How have I gone this long without knowing about Benedictine Sandwiches? A popular and hardworking volunteer in my town called the office the other day for help with her latest project. We share a fondness for antiques and teatime, and before the conversation ended she happened to mention she is from Louisville, Kentucky where she said Benectine Sandwiches are popular. Attributed to a local caterer named Jennie Benedict, these legendary sandwiches are made with cream cheese, grated cucumber and a few other ingredients. I'm still amazed I'd never heard of them!
The sandwiches are super easy to make, and the pretty pistachio green color you see between the slices of bread comes from the single drop of green food coloring you add. I don't have a plain 2-inch round cutter, so I just used a glass. Cutting the bread this way made the soundwich rounds sort of puffy looking, and I liked that because the finished sandwich reminds me of a Moon Pie!
I'd never grated cucumber before, and sure enough it added a nice bit of texture and made for a different cucumber sandwich experience. Since our garden is brimming with cucumbers at the moment, this was a great recipe for me to try this week, and here's how I made it, based on a Kentucky cookbook's recipe I found online.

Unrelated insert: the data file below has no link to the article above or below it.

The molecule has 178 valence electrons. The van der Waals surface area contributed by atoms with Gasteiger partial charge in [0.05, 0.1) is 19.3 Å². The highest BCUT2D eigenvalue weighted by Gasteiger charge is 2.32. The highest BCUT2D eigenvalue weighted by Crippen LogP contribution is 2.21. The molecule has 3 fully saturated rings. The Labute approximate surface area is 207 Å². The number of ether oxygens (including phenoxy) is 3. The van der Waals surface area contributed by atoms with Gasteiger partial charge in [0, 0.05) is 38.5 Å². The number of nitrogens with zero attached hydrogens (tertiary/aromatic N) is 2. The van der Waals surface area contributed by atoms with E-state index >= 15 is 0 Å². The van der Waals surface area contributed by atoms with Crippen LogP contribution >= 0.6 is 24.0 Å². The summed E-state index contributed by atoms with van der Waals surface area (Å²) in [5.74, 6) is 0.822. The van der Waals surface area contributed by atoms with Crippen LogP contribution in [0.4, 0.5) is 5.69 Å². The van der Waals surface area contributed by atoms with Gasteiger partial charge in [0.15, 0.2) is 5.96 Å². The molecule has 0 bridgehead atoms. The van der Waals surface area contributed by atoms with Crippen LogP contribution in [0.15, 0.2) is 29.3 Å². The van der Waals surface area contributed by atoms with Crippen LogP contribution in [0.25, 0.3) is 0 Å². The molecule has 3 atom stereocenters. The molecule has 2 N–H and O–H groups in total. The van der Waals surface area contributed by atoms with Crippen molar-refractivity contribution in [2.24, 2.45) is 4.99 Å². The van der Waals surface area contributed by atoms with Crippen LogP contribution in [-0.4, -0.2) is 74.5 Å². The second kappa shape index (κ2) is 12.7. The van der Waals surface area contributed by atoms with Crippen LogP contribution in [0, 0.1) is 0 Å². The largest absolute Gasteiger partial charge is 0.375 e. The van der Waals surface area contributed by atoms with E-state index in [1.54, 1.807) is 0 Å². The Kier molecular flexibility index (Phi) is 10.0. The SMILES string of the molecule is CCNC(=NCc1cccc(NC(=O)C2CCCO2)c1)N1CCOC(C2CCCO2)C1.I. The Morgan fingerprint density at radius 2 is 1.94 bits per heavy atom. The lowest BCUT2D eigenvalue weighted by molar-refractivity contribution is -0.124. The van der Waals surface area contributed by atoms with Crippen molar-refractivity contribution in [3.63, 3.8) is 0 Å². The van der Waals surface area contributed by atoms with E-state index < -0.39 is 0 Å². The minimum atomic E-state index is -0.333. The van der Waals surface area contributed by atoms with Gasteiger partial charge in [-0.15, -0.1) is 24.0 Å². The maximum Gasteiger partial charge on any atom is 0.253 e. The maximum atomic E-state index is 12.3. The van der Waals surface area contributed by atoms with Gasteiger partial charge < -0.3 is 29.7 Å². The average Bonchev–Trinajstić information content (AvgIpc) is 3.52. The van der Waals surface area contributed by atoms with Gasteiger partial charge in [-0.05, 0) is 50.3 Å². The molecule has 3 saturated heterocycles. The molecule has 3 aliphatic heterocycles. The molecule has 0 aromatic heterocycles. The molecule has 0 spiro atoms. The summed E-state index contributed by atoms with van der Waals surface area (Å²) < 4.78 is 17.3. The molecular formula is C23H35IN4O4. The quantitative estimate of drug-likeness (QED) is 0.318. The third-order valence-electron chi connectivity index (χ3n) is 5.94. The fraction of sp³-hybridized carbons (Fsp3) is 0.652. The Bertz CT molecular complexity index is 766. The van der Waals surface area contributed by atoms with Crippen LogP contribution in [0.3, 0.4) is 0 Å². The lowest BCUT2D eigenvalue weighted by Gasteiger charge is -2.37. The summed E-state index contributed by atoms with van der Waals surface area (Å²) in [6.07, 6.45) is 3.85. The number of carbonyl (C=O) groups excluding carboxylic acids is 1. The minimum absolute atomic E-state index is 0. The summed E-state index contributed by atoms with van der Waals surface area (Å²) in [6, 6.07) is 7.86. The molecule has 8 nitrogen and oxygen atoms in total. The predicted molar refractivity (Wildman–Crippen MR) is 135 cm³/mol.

1 (8-ounce) package cream cheese
1 tablespoon mayonnaise
3 tablespoons grated cucumber, drained on a paper towel
1 teaspoon chopped onion
1 drop of green food coloring
Mix all ingredients well, making sure the food coloring is evenly distributed. Yields filling for about ten 2-inch round sandwiches and can also be used as a dip.
I was curious if my tea friend Linda in Kentucky had ever mentioned Benedictine Sandwiches on her blog, and of course this proud Kentuckian had! In fact, her recipe is here, and because it calls for more cucumber (and I really love cucumber), I'll have to give it a try as well. I was intrigued to find that lots of her teatimes have included Benedictine Sandwiches, so I've apparently read the name but never questioned what that sandwich was. Clearly I wasn't paying close enough attention, but I certainly will from now on. Are there any more "regional" tea sandwiches I need to know about? Help me out here, friends!